itsbrittanypearl

Chirping
Apr 7, 2020
11
38
64
Houston, Texas
I am still kind of new to the chicken world. My first and my little baby girl Nugget (profile picture) has not pooped in awhile. Lost a lot of weight, lethargic, and it keeps getting worse as the weeks go on. I’ve kept her separate from the other chickens in my flock for two days now and when I went to check on her tonight, she finally pooped. It was black, tarry, and smelled so bad to the point I gagged some. Note: I have started treating her for worms as of yesterday with diatanacious earth food grade and giving her vitamin water. When I put her in the tub to rinse her off, I took these pictures of her poo that confirm roundworms. Even in the smallest bits, there was a lot of worms. Is this significant of an infection curable? She can’t even support herself or even lay down normally anymore.
 

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Aapomp831

Crowing
Oct 4, 2017
3,670
6,217
481
Lincolnton, NC
Those are roundworms and DE does not prevent or treat worms. You need either ivermectin or safeguard liquid goat dewormer to take care of that. I would do this immediately; once worms start coming out of the poop it means there is a serious infestation since worms would rather be inside.
 

getaclue

Enabler
9 Years
Jun 19, 2013
11,788
38,622
1,172
Central Florida
DE will NOT worm chickens. VALBAZEN Dosage is 1/2cc for standard size (6 lbs. ) chickens and 1/4cc for smaller (bantams) chickens. I highly recommend that you worm ALL your chickens with valbazen. You must redose them again in 10 days after the initial worming to kill larva hatched from eggs after the initial dosing. Dont eat the eggs for 21 days.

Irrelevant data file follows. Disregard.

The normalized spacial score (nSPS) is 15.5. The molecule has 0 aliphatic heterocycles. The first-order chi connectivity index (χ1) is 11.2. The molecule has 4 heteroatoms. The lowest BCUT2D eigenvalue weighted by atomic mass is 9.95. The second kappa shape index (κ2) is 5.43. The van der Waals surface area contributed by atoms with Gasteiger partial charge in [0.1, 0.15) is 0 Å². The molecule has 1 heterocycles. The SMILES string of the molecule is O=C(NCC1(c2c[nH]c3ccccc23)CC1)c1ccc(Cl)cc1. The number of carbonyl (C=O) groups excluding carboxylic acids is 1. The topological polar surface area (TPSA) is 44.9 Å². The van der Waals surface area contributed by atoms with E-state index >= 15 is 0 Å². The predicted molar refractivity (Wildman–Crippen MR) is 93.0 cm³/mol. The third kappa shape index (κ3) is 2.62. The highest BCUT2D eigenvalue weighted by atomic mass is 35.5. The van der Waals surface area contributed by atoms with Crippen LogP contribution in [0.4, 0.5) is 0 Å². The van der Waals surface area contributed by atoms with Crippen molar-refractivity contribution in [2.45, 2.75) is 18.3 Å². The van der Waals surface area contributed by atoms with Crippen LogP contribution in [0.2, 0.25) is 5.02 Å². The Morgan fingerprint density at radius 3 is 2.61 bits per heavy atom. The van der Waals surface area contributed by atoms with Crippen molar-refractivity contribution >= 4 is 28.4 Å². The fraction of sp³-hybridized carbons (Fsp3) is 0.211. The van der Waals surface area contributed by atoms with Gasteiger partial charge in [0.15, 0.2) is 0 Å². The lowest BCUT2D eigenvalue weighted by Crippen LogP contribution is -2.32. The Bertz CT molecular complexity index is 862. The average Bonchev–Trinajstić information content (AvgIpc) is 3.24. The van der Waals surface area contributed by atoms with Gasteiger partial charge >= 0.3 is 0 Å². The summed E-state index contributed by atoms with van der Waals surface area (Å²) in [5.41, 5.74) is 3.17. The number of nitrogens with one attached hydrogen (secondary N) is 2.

See the elevated hole in the center of the throat? You do NOT want to get any liquid in there, since that's their airway for breathing. Keep the dosage syringe to the right side of the mouth (facing chicken) with their head held upward. Dispense some liquid, then let go so they can swallow. Repeat until they've received the whole dose.
Yes, it's a bit intimidating to do your very first time, and you'll be a bit nervous. Take your time. By the time you get a few of them done, you'll be an old pro at it.
5533562.jpg
 
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Swbertrand1

Crowing
Apr 21, 2018
1,130
1,550
271
Wilmington, NC
See the elevated hole in the center of the throat? You do NOT want to get any liquid in there, since that's their airway for breathing. Keep the dosage syringe to the right side of the mouth (facing chicken) with their head held upward. Dispense some liquid, then let go so they can swallow. Repeat until they've received the whole dose.
Yes, it's a bit intimidating to do your very first time, and you'll be a bit nervous. Take your time. By the time you get a few of them done, you'll be an old pro at it.
View attachment 2756514

EXCELLENT photo of how to properly administer liquids to a chicken! We found a similar photo via research to be sure we don't aspirate our birds when giving meds.
Knowledge of chicken anatomy is an important aspect of keeping these feathered friends... :)
 

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